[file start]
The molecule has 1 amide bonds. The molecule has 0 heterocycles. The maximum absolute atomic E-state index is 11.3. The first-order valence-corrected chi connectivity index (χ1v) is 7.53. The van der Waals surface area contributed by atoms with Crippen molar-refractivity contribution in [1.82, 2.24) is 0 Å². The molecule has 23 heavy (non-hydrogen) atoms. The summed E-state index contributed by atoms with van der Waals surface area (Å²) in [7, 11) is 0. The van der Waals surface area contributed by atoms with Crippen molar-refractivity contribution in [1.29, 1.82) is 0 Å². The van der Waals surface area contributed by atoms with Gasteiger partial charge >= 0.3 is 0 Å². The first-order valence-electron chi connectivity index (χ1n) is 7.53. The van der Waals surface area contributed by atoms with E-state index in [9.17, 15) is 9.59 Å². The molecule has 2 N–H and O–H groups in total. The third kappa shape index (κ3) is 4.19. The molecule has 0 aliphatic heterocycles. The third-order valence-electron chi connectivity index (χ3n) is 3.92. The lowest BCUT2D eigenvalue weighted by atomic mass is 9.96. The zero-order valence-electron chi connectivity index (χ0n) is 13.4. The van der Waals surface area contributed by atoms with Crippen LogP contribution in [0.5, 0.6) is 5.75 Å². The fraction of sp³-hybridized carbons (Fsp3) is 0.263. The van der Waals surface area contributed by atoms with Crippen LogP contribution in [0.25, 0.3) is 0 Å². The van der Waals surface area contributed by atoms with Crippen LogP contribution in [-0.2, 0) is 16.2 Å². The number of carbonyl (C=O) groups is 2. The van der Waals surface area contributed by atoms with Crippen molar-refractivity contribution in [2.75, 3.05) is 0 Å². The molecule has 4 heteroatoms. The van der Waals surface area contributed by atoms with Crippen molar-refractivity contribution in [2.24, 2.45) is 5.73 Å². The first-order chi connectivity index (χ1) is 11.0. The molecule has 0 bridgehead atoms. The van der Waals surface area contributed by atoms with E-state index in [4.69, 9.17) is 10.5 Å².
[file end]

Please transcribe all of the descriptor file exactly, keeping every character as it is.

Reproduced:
The molecule has 1 amide bonds. The molecule has 0 heterocycles. The maximum absolute atomic E-state index is 11.3. The first-order valence-corrected chi connectivity index (χ1v) is 7.53. The van der Waals surface area contributed by atoms with Crippen molar-refractivity contribution in [1.82, 2.24) is 0 Å². The molecule has 23 heavy (non-hydrogen) atoms. The summed E-state index contributed by atoms with van der Waals surface area (Å²) in [7, 11) is 0. The van der Waals surface area contributed by atoms with Crippen molar-refractivity contribution in [1.29, 1.82) is 0 Å². The van der Waals surface area contributed by atoms with Gasteiger partial charge >= 0.3 is 0 Å². The first-order valence-electron chi connectivity index (χ1n) is 7.53. The van der Waals surface area contributed by atoms with E-state index in [9.17, 15) is 9.59 Å². The molecule has 2 N–H and O–H groups in total. The third kappa shape index (κ3) is 4.19. The molecule has 0 aliphatic heterocycles. The third-order valence-electron chi connectivity index (χ3n) is 3.92. The lowest BCUT2D eigenvalue weighted by atomic mass is 9.96. The zero-order valence-electron chi connectivity index (χ0n) is 13.4. The van der Waals surface area contributed by atoms with Crippen LogP contribution in [0.5, 0.6) is 5.75 Å². The fraction of sp³-hybridized carbons (Fsp3) is 0.263. The van der Waals surface area contributed by atoms with Crippen LogP contribution in [0.25, 0.3) is 0 Å². The van der Waals surface area contributed by atoms with Crippen LogP contribution in [-0.2, 0) is 16.2 Å². The number of carbonyl (C=O) groups is 2. The van der Waals surface area contributed by atoms with Crippen molar-refractivity contribution in [2.75, 3.05) is 0 Å². The molecule has 4 heteroatoms. The van der Waals surface area contributed by atoms with Crippen molar-refractivity contribution in [2.24, 2.45) is 5.73 Å². The first-order chi connectivity index (χ1) is 11.0. The molecule has 0 bridgehead atoms. The van der Waals surface area contributed by atoms with E-state index in [4.69, 9.17) is 10.5 Å².